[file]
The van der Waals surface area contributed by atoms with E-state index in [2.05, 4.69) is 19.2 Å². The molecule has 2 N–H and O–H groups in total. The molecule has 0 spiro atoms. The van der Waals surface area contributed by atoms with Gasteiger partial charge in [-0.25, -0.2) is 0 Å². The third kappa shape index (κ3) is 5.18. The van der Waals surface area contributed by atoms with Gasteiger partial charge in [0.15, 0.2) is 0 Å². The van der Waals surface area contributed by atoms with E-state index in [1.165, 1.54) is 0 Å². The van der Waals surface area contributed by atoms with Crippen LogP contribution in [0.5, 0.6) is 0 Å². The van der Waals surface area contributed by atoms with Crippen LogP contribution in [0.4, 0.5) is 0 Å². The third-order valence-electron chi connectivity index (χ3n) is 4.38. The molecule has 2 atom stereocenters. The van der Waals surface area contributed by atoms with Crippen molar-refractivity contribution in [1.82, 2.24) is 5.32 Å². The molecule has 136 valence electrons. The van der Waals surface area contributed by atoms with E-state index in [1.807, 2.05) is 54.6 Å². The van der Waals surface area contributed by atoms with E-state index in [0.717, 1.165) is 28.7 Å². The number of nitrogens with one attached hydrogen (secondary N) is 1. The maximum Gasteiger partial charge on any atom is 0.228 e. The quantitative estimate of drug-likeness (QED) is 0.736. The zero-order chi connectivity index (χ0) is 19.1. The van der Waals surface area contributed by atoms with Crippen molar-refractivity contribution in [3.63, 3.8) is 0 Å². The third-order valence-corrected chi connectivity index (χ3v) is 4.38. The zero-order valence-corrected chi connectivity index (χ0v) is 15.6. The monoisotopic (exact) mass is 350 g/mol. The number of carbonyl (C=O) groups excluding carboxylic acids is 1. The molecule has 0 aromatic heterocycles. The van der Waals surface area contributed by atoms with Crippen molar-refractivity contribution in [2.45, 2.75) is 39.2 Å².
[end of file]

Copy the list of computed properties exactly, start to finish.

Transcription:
The van der Waals surface area contributed by atoms with E-state index in [2.05, 4.69) is 19.2 Å². The molecule has 2 N–H and O–H groups in total. The molecule has 0 spiro atoms. The van der Waals surface area contributed by atoms with Gasteiger partial charge in [-0.25, -0.2) is 0 Å². The third kappa shape index (κ3) is 5.18. The van der Waals surface area contributed by atoms with Gasteiger partial charge in [0.15, 0.2) is 0 Å². The van der Waals surface area contributed by atoms with E-state index in [1.165, 1.54) is 0 Å². The van der Waals surface area contributed by atoms with Crippen LogP contribution in [0.5, 0.6) is 0 Å². The van der Waals surface area contributed by atoms with Crippen LogP contribution in [0.4, 0.5) is 0 Å². The third-order valence-electron chi connectivity index (χ3n) is 4.38. The molecule has 2 atom stereocenters. The van der Waals surface area contributed by atoms with Crippen molar-refractivity contribution in [1.82, 2.24) is 5.32 Å². The molecule has 136 valence electrons. The van der Waals surface area contributed by atoms with E-state index in [1.807, 2.05) is 54.6 Å². The van der Waals surface area contributed by atoms with E-state index in [0.717, 1.165) is 28.7 Å². The number of nitrogens with one attached hydrogen (secondary N) is 1. The maximum Gasteiger partial charge on any atom is 0.228 e. The quantitative estimate of drug-likeness (QED) is 0.736. The zero-order chi connectivity index (χ0) is 19.1. The van der Waals surface area contributed by atoms with Crippen molar-refractivity contribution in [3.63, 3.8) is 0 Å². The third-order valence-corrected chi connectivity index (χ3v) is 4.38. The zero-order valence-corrected chi connectivity index (χ0v) is 15.6. The monoisotopic (exact) mass is 350 g/mol. The number of carbonyl (C=O) groups excluding carboxylic acids is 1. The molecule has 0 aromatic heterocycles. The van der Waals surface area contributed by atoms with Crippen molar-refractivity contribution in [2.45, 2.75) is 39.2 Å².